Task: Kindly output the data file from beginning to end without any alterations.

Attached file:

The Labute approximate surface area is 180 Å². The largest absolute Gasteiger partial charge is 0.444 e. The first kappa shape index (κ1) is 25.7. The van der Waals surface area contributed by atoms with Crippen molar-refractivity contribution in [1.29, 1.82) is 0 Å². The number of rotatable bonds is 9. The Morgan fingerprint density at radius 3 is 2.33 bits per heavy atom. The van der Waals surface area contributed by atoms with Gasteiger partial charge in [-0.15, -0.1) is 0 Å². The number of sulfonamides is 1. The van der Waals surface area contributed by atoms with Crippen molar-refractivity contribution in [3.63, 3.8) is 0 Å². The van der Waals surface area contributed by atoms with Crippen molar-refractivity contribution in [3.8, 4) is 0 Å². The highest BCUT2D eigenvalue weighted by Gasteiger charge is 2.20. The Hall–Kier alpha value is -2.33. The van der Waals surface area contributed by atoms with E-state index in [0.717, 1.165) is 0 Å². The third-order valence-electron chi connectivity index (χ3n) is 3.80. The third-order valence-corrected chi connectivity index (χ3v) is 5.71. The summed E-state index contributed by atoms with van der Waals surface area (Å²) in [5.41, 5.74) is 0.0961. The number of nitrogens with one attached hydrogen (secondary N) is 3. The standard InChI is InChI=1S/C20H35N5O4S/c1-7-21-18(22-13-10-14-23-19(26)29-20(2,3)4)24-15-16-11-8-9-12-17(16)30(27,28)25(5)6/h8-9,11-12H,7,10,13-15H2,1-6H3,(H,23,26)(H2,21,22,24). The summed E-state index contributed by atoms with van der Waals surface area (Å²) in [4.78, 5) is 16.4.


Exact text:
The Labute approximate surface area is 180 Å². The largest absolute Gasteiger partial charge is 0.444 e. The first kappa shape index (κ1) is 25.7. The van der Waals surface area contributed by atoms with Crippen molar-refractivity contribution in [1.29, 1.82) is 0 Å². The number of rotatable bonds is 9. The Morgan fingerprint density at radius 3 is 2.33 bits per heavy atom. The van der Waals surface area contributed by atoms with Gasteiger partial charge in [-0.15, -0.1) is 0 Å². The number of sulfonamides is 1. The van der Waals surface area contributed by atoms with Crippen molar-refractivity contribution in [3.63, 3.8) is 0 Å². The van der Waals surface area contributed by atoms with Crippen molar-refractivity contribution in [3.8, 4) is 0 Å². The highest BCUT2D eigenvalue weighted by Gasteiger charge is 2.20. The Hall–Kier alpha value is -2.33. The van der Waals surface area contributed by atoms with E-state index in [0.717, 1.165) is 0 Å². The third-order valence-electron chi connectivity index (χ3n) is 3.80. The third-order valence-corrected chi connectivity index (χ3v) is 5.71. The summed E-state index contributed by atoms with van der Waals surface area (Å²) in [5.41, 5.74) is 0.0961. The number of nitrogens with one attached hydrogen (secondary N) is 3. The standard InChI is InChI=1S/C20H35N5O4S/c1-7-21-18(22-13-10-14-23-19(26)29-20(2,3)4)24-15-16-11-8-9-12-17(16)30(27,28)25(5)6/h8-9,11-12H,7,10,13-15H2,1-6H3,(H,23,26)(H2,21,22,24). The summed E-state index contributed by atoms with van der Waals surface area (Å²) in [4.78, 5) is 16.4.